Immune Recognition Strategies: Innate and Adaptive

Medical Reports & Case Studies

ISSN - 2572-5130

editorial article - (2022) Volume 7, Issue 3

Immune Recognition Strategies: Innate and Adaptive

*Correspondence: Eugene Clarke, Editorial Office, Medical Reports and Case Studies, Belgium, Email:

Author info »


The body's initial line of defence against pathogens entering the body is the innate immune system. It reacts to all bacteria and other things in the same way. It ensures that bacteria that have entered the skin through a minor wound are recognised and eliminated within a few hours on the spot. However, the innate immune system's ability to halt pathogens from spreading is restricted. If the innate immune system fails to eradicate the germs, the adaptive immune system takes over. It is designed to attack the exact sort of germ that is causing the sickness. It also has the advantage of being able to "remember" germs, allowing the adaptive immune system to respond faster the next time a known germ is met. The adaptive immune system may take a few days to respond the first time it comes into contact with the pathogen, but the body can respond quickly the next time. The second infection is frequently undetectable, or at the very least less severe.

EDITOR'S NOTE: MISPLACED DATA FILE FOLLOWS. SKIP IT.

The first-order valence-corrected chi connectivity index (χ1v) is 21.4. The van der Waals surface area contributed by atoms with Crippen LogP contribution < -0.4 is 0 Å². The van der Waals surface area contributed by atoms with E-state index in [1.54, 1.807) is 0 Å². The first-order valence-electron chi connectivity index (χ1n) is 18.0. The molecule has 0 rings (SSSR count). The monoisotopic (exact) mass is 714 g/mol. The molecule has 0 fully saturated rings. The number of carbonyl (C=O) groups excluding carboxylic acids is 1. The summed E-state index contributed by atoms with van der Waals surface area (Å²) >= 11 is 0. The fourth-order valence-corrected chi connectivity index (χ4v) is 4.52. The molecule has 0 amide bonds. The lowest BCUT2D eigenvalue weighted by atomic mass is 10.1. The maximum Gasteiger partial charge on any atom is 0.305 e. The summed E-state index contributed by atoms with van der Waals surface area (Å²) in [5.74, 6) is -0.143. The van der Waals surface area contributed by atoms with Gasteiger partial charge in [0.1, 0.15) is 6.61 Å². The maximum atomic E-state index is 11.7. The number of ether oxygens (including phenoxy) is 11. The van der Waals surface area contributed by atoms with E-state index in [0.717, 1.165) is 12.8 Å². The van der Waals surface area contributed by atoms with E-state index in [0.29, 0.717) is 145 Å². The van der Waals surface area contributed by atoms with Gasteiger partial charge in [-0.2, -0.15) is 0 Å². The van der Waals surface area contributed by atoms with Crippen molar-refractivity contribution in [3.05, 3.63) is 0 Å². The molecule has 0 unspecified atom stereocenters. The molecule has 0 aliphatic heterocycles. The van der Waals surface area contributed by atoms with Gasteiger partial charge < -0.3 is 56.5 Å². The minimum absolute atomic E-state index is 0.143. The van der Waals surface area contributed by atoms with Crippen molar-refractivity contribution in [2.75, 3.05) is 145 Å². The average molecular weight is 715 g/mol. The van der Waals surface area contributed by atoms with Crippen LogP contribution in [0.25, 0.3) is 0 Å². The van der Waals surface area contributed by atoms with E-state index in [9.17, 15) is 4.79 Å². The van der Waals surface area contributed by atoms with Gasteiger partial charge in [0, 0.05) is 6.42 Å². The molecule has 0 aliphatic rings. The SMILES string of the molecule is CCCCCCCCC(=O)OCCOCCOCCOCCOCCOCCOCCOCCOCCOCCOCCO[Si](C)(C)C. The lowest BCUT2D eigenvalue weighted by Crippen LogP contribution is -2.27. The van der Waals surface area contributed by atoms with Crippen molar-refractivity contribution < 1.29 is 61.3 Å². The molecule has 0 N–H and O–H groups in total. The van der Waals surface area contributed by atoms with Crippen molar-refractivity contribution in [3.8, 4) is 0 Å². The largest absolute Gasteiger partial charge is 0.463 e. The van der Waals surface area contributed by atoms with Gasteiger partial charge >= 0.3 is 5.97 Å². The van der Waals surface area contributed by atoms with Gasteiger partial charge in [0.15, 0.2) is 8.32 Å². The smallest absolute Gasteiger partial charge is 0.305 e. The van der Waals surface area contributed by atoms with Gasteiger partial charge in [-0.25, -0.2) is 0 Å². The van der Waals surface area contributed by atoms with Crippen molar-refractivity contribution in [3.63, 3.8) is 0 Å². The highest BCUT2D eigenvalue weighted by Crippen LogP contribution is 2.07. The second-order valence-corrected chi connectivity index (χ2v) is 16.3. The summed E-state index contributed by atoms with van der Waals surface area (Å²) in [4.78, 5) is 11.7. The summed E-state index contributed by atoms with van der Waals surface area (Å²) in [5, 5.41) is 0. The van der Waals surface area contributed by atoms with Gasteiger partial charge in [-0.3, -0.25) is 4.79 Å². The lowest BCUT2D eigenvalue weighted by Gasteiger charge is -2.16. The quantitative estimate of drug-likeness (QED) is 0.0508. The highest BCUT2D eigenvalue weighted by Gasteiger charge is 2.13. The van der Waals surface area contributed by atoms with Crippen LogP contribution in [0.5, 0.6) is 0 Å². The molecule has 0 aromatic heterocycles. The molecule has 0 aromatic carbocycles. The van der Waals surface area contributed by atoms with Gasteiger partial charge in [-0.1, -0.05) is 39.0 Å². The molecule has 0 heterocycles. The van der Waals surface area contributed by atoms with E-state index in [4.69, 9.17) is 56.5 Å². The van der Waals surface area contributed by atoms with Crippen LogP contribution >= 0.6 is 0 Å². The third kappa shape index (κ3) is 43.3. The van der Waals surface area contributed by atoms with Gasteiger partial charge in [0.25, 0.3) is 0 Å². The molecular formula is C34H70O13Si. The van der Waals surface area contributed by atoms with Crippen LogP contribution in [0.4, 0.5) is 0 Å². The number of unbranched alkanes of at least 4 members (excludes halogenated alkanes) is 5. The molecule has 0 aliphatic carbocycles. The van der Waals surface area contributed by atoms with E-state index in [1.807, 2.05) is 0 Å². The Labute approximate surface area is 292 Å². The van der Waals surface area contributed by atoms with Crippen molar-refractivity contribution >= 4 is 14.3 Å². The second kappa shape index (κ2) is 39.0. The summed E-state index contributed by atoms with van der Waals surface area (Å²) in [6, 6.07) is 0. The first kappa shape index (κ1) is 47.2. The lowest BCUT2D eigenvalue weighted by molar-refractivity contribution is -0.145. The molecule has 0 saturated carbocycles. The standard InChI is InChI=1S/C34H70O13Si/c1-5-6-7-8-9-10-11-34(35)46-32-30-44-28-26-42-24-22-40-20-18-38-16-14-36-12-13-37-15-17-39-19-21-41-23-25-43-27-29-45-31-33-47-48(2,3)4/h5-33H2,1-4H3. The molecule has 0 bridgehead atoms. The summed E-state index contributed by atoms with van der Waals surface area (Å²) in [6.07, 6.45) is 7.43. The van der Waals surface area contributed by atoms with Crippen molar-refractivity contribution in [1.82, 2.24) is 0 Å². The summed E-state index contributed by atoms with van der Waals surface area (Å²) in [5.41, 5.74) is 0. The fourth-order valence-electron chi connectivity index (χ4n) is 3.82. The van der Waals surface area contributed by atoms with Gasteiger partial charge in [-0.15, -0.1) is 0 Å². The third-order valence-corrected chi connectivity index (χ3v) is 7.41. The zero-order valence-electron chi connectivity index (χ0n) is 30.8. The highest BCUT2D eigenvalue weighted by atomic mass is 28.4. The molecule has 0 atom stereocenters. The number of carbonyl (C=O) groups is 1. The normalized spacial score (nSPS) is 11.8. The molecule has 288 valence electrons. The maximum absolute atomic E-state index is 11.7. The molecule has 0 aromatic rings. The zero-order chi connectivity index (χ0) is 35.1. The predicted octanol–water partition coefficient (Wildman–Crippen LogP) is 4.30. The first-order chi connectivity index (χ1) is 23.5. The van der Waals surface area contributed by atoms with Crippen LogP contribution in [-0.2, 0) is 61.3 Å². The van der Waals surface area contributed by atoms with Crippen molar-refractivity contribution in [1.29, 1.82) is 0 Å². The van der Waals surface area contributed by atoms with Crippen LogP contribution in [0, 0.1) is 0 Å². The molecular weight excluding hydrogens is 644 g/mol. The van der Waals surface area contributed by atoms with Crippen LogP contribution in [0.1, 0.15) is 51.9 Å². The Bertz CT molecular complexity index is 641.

The processes and receptors used for immune identification are the most significant difference between the innate and adaptive immune systems. T-cell receptors and B-cell receptors are created somatically in the adaptive immune system during the development of T and B cells, giving each lymphocyte a structurally unique receptor. These receptors are not pre-programmed to identify any specific antigen because they are not encoded in the germline. Antigen receptor binding sites occur as a result of random genetic causes, therefore the receptor repertoire encompasses binding sites that can react with harmless environmental antigens and self-antigens as well as pathogenic pathogens. When the antigens are self or environmental antigens, activation of the adaptive immune response can be damaging to the host, as immune responses to such antigens can lead to autoimmune disorders and allergies.